Iranian Jews murdered trying to flee to Israel, Mossad reveals

Jewish population shrunk since revolution, but many remain by choice; 15,000-18,000 still living in Islamic Republic.

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July 28, 2015 00:59
2 minute read.
THIS GRAFFITI on a wall in Tehran reads: ‘He who does not give charity dies as a Jew’

THIS GRAFFITI on a wall in Iran reads: ‘He who does not give charity dies as a Jew’. (photo credit: Courtesy)

 
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Israel’s overseas intelligence agency, the Mossad, has discovered that Iran murdered three Iranian Jews who disappeared in 1997 as they attempted to flee to Israel via Pakistan.

The three, Nourollah Rabizadeh and brothers Cyrus and Avraham Ghahremani, fled Tehran in February 1997. They were supposed to meet up with a smuggler on the Pakistani border, but disappeared along the way, according to a report in Ynet on Monday.

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Newly discovered information led the intelligence agency to conclude that they were captured while escaping and murdered. Their families, which had escaped to Israel via Turkey, were recently informed of the agency’s conclusion.

On the basis of the information, a rabbinical court in Jerusalem has ruled that the wives of the missing husbands are now widows and able to remarry. The families requested meetings with President Reuven Rivlin and Prime Minister Benjamin Netanyahu.

An Iranian Jew who lives outside of Iran, and who did not want to be identified, told The Jerusalem Post in a phone interview that around 15,000 - 18,000 Jews remain in Iran.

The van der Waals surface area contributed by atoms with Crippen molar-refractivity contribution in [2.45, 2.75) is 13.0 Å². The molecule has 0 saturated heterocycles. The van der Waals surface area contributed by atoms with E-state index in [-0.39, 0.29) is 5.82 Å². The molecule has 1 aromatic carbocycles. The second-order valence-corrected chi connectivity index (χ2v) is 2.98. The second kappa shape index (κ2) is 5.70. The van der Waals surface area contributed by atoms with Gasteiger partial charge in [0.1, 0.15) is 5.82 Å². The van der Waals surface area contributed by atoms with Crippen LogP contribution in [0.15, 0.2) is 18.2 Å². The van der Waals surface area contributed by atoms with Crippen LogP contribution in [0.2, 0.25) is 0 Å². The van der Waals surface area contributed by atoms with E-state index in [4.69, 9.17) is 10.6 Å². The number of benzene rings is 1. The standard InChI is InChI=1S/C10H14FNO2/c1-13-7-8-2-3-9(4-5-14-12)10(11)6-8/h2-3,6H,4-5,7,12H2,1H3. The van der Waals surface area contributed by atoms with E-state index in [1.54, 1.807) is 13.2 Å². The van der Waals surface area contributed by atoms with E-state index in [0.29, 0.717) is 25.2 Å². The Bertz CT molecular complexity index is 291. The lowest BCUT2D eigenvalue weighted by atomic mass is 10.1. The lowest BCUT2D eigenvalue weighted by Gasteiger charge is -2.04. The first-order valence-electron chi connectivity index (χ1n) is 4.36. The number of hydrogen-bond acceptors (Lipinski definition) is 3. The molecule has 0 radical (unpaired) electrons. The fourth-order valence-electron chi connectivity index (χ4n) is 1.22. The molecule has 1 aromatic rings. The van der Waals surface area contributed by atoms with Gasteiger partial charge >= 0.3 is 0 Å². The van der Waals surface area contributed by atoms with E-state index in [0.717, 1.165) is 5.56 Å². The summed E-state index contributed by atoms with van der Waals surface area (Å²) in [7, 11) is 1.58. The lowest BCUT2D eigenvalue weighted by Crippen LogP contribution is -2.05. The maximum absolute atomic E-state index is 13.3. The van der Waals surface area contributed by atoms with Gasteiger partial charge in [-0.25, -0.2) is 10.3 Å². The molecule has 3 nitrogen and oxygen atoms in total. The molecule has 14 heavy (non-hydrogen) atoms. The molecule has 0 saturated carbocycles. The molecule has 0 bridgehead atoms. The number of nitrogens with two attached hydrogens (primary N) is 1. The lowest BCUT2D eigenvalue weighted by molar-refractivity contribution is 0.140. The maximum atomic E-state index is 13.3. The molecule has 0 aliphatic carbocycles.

The source – who is up-to-date on the current situation facing the country’s Jewish minority – said that the Jewish population has shrunk since the revolution and that many of those that remain “are there by choice.”

“People have been bending over backwards trying to get them out, yet they stay. It is not a simple situation,” the Iranian explained.



“In many ways, these people are pretty much culturally assimilated, without going all the way. It is a small fraction of what the community used to be.” He noted that Iranian Jews often go abroad.

Harold Rhode, a senior fellow at the New-York-based Gatestone Institute and a former Islamic affairs adviser in the office of the American secretary of defense, told the Post that Iranian government statistics on the numbers of Jews in the country cannot be trusted, as they are trying to paint a nice picture of the situation.

Some Iranian Jews went to Israel, others to America, and those who stayed in Iran “feel very Iranian,” Rhode said, who speaks Farsi and has spent time in the country.

“I do not remember ever reading anything in Iranian literature where a Jew is portrayed positively,” he stated, adding, “Historically, Jews in Iran were not portrayed in a positive way” Rhode shared a picture from Iran of graffiti written on a building, dated March 12, 2015, which states: “He who does not give charity dies as a Jew.”

“This summarizes what Iranians generally think of Jews,” Rhode asserted.

In 1994, eight other Jews who fled Iran for Israel in three groups went missing. A few years ago, Prime Minister Benjamin Netanyahu called on the Mossad to intensify the investigation concerning the missing, according to Ynet.

Last year, the Prime Minister’s Office announced that the Mossad had solved the mystery of what happened to those who tried to flee Iran in 1994. The eight were captured and murdered, it discovered.

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